Giants 5, Brewers 4, 11 innings
SAN FRANCISCO (AP)—Barry Bonds’ finger-pointing argument was unusual—and nearly as surprising as his replacement’s game-winning hit.
Though he was on the field for less than five minutes, Bonds made two small bits of history. He drew his 2,062nd walk when he pinch hit in the eighth, tying Babe Ruth for second place on the career list.
After Bonds was replaced by a pinch runner and Rich Aurilia was called out on strikes, Bonds was ejected for arguing from the dugout with plate umpire Jim Reynolds. Bonds, who had been watching the game on television earlier, sprung out of the dugout for an animated rhubarb.
“I just said, `It’s not that difficult,’ and he threw me out,” Bonds said. “I didn’t say he was a bad umpire, but after I was thrown out, he yelled, `You’re not that great.’ I didn’t insult anybody.”
It was a surprising burst of passion from Bonds, who rarely dignifies umpires’ calls with even a glance—but Reynolds apparently did something to irk the single-season home run king.
“I asked the umpire if he said any bad words, maybe I didn’t hear it, and he said, ‘No,”’ Giants manager Felipe Alou said. “I never saw 25 (Bonds’ uniform number) like that before.”
Reynolds wouldn’t talk about Bonds’ version of events.
“I have no comment on what’s going into our report,” Reynolds said. “He said something from the dugout, and that’s why he got the ejection. We’re in September. It’s been a long year for everybody.”
Jose Cruz Jr. homered and drove in two runs for the Giants, who reduced their magic number for clinching the NL West to five after taking two of three from Milwaukee. San Francisco improved to 27-11 in one-run games—tops in the majors.
In the 11th, Leo Estrella (6-3) allowed singles by Marquis Grissom and Pedro Feliz, then walked Ray Durham with two outs. Linden, a reserve left fielder who made his major league debut four weeks ago, got the biggest hit of his young career by singling up the middle to end the Giants’ 39th win in 51 home games.
“It’s exciting,” Linden said. “It was exactly what I wanted to do. It just worked out. When the inning started, I felt I’d be up. I said to myself, ‘I’ll be up with the bases loaded and two outs.’
“As a bench player, we all feel like part of the team, but when you contribute, you feel less like an outsider. But what can I say? I deserve to start in left field?”
The Brewers missed several chances to steal their second straight win in San Francisco. They also loaded the bases earlier in the 11th, but Felix Rodriguez (8-2) escaped by striking out Keith Ginter and Brady Clark with 95 mph fastballs.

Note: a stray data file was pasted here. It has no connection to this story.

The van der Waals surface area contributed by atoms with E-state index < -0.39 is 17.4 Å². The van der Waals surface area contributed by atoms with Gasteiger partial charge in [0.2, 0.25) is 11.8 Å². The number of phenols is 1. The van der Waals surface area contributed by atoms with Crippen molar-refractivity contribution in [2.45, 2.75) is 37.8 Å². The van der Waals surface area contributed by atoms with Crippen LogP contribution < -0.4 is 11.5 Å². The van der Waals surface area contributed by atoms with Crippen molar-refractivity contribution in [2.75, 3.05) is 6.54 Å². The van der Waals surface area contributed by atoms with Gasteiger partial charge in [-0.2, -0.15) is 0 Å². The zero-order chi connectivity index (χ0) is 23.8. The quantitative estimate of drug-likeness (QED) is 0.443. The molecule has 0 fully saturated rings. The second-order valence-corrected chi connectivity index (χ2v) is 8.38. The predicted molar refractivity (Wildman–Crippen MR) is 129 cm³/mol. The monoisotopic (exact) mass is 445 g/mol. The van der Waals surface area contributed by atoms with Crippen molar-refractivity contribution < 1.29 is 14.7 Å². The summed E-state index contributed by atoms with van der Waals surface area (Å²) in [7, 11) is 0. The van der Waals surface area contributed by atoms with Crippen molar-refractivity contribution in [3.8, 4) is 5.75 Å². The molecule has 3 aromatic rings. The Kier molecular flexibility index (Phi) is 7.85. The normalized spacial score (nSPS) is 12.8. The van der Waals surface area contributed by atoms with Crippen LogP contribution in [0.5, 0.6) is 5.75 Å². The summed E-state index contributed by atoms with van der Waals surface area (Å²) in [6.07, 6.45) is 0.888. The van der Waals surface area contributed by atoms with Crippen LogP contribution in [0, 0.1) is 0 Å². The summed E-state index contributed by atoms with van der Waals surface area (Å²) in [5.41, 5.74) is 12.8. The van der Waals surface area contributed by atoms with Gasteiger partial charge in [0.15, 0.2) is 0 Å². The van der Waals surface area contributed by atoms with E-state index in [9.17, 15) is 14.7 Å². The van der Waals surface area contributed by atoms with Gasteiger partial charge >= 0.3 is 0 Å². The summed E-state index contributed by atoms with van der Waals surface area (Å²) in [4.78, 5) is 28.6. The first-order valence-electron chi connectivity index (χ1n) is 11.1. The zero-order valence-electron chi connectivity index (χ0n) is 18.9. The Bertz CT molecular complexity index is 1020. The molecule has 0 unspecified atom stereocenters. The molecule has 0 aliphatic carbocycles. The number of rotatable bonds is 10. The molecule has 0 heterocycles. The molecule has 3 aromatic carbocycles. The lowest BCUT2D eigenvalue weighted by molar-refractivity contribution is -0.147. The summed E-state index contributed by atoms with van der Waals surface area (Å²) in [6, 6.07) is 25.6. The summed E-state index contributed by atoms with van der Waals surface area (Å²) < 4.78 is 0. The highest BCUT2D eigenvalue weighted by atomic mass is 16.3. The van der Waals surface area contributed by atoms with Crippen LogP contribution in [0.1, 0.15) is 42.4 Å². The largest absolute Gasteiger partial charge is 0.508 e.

“A lot of us didn’t get it done, and I’m one of them,” said Clark, who homered in the first inning. “There’s a lot of blame to go around, but it’s still great to be in a position to beat a team this good in their home park.”
Both teams scored in the ninth. Scott Podsednik singled home Keith Osik for the Brewers, but Feliz hit a two-out triple off the right-field wall against closer Dan Kolb, scoring pinch-runner Cody Ransom.
Kolb had converted 18 straight save opportunities, setting the franchise’s NL record for consecutive saves. It was just his second blown save of the season.
“Nobody’s perfect,” Milwaukee manager Ned Yost said. “They didn’t lace them all over the ballpark against Dan. Those things are going to happen eventually.”
Podsednik drove in three runs and stole his 40th base for the Brewers, who have lost eight of nine to San Francisco.
Milwaukee starter Wayne Franklin allowed five hits and three walks over seven strong innings, allowing just one runner to reach second base after the second.
While Franklin pitched well, Kevin Correia didn’t last through the third. The Giants’ rookie right-hander was extremely wild, walking three batters, hitting two more and missing the strike zone in every direction.
He left with the bases loaded, but Dustin Hermanson escaped the jam and went on to pitch 3 2-3 innings of relief.
The Brewers went up 3-2 on Podsednik’s second sacrifice fly in the fourth,but Cruz hit his 19th homer down the left-field line in the seventh.
Tim Worrell allowed Podsednik’s go-ahead RBI in the ninth, but struck out the side in the 10th. … Bonds didn’t swing while drawing the walk. He trails only Rickey Henderson, who has 2,190 career walks. … After Correia hit Clark and Richie Sexson in consecutive at-bats in the third, Reynolds warned both benches—but Hermanson wasn’t ejected when he hit Ginter in the seventh. … Doug Jones set the Milwaukee franchise record with 25 straight saves in1997, when the club was in the AL.